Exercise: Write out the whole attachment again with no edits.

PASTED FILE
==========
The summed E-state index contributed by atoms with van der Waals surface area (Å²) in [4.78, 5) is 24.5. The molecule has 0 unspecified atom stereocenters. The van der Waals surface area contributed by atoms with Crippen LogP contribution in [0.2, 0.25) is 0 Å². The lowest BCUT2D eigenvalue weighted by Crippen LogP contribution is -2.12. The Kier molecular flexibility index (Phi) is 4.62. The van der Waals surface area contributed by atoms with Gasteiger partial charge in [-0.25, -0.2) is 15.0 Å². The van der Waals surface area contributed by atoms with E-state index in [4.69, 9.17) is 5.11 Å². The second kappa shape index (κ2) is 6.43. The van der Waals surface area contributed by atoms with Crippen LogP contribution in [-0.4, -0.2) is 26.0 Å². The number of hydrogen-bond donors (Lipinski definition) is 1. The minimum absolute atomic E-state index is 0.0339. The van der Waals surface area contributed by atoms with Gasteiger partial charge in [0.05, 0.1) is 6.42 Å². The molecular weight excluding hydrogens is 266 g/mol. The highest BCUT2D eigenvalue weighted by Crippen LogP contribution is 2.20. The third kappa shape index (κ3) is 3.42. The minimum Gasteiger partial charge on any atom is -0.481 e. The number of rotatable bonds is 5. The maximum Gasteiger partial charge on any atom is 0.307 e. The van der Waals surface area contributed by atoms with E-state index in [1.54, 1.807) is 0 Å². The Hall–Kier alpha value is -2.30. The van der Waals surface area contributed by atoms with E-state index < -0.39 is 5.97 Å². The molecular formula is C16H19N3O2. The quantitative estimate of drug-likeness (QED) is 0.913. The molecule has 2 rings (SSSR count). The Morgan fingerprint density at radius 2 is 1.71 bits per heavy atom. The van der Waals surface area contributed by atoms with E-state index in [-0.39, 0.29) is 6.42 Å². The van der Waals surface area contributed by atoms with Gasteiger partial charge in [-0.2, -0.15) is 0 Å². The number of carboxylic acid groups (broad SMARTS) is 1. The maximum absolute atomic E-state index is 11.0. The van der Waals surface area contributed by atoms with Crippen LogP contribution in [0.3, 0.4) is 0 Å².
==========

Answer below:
The summed E-state index contributed by atoms with van der Waals surface area (Å²) in [4.78, 5) is 24.5. The molecule has 0 unspecified atom stereocenters. The van der Waals surface area contributed by atoms with Crippen LogP contribution in [0.2, 0.25) is 0 Å². The lowest BCUT2D eigenvalue weighted by Crippen LogP contribution is -2.12. The Kier molecular flexibility index (Phi) is 4.62. The van der Waals surface area contributed by atoms with Gasteiger partial charge in [-0.25, -0.2) is 15.0 Å². The van der Waals surface area contributed by atoms with E-state index in [4.69, 9.17) is 5.11 Å². The second kappa shape index (κ2) is 6.43. The van der Waals surface area contributed by atoms with Crippen LogP contribution in [-0.4, -0.2) is 26.0 Å². The number of hydrogen-bond donors (Lipinski definition) is 1. The minimum absolute atomic E-state index is 0.0339. The van der Waals surface area contributed by atoms with Gasteiger partial charge in [0.05, 0.1) is 6.42 Å². The molecular weight excluding hydrogens is 266 g/mol. The highest BCUT2D eigenvalue weighted by Crippen LogP contribution is 2.20. The third kappa shape index (κ3) is 3.42. The minimum Gasteiger partial charge on any atom is -0.481 e. The number of rotatable bonds is 5. The maximum Gasteiger partial charge on any atom is 0.307 e. The van der Waals surface area contributed by atoms with E-state index in [1.54, 1.807) is 0 Å². The Hall–Kier alpha value is -2.30. The van der Waals surface area contributed by atoms with E-state index < -0.39 is 5.97 Å². The molecular formula is C16H19N3O2. The quantitative estimate of drug-likeness (QED) is 0.913. The molecule has 2 rings (SSSR count). The Morgan fingerprint density at radius 2 is 1.71 bits per heavy atom. The van der Waals surface area contributed by atoms with E-state index in [-0.39, 0.29) is 6.42 Å². The van der Waals surface area contributed by atoms with Gasteiger partial charge in [-0.2, -0.15) is 0 Å². The number of carboxylic acid groups (broad SMARTS) is 1. The maximum absolute atomic E-state index is 11.0. The van der Waals surface area contributed by atoms with Crippen LogP contribution in [0.3, 0.4) is 0 Å².